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MVB to [Andrew Jackson], 2 October 1833

My dear Sir

I thank you for your Kind letter but regret, sorely, your continued indisposition. I cannot but think that much of your fever & inconvenience at night, is attributable to those infernal hot coal fires, & I sincerely hope you will be induced, at least to make an experiment with Liverpool coal, If you cannot do with wood. When I was at Gadsbys last spring, I suffered more than I can well express from this source, & Mr Adams (who may be good authority in this matter, however bad he is in others) informed me, that if he was satisfied, that he had recd great injury from the use of it in his bed room.

You will see by the enclosed, that the opposition have commenced the game I anticipated. They have found by experience that their abuse of you is labour lost, & they conclude wisely, that if they could succeed in shifting the <illegible> Bank question from your shoulders to mine, they would be better able to serve the mammon than they are at present. Now, although I cannot grumble at the service they are rendering me with the people, by <illegible> <illegible> <illegible> than seek to place me identifying me with you in this matter, it will not do for us to expose the great measure to prejudice, by <illegible> doing any thing that would tend in the slightest degree to withdraw from it the protection of your name. I think therefore that this Editor has treated the matter in a sensible way. I am glad to hear that our friend McLane is taking an excursion. It will do him no harm to mix a little more with the people. Gov Cass is here. I have not seen as much of him as I intend to do. You may talk very freely to Mr. Irving-he is a sensible, discreet, & honest friend, though not a politician. Remember me kindly to all your house hold & believe me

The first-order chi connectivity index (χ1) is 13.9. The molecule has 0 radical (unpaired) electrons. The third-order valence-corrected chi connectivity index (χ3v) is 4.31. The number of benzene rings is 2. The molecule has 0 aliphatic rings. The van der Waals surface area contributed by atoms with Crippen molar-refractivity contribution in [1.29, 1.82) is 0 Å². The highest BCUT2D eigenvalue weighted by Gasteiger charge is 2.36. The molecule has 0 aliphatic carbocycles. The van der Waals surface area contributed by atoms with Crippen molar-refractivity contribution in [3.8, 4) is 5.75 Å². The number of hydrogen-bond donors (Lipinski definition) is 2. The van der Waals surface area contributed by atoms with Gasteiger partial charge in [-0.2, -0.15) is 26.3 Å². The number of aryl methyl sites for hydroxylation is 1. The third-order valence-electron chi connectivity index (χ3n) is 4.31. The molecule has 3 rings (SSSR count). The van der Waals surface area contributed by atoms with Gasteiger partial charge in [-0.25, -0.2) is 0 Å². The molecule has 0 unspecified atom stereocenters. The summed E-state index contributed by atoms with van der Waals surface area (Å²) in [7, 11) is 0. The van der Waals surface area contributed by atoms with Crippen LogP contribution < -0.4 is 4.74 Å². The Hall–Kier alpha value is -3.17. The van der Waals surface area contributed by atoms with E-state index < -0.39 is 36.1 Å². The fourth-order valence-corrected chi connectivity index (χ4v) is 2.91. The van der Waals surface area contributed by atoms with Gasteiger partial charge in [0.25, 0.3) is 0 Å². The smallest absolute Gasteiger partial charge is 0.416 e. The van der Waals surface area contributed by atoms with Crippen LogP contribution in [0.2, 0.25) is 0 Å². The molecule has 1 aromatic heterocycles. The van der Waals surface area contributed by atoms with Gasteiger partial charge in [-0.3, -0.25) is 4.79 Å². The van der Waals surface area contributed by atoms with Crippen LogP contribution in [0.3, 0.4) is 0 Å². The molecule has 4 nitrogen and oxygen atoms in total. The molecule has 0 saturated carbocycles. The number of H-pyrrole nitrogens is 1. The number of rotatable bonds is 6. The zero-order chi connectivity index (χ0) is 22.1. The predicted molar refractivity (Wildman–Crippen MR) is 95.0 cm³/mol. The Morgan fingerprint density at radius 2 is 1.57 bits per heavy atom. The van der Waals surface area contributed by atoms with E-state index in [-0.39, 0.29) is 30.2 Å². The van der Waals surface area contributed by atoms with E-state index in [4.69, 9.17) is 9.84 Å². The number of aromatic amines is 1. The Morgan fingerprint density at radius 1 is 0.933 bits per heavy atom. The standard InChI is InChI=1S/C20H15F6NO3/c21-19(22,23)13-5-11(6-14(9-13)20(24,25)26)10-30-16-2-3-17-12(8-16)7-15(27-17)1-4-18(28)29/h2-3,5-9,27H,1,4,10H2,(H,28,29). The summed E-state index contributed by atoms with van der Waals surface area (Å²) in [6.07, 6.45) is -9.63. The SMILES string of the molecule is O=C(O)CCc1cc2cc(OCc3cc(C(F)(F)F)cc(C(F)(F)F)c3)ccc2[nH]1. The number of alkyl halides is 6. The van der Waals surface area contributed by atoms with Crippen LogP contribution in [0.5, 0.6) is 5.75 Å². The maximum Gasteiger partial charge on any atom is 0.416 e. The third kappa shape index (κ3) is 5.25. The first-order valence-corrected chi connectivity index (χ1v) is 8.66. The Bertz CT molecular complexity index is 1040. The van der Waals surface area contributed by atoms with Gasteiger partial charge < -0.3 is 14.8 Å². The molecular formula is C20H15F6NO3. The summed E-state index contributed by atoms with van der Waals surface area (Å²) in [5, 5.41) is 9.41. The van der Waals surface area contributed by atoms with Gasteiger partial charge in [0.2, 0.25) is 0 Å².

ever yours


Printed in CAJ, 5:214.

Source: DLC Library of Congress
Collection: MVB Papers (DLC)
Series: Series 7 (4 March 1833-3 March 1837)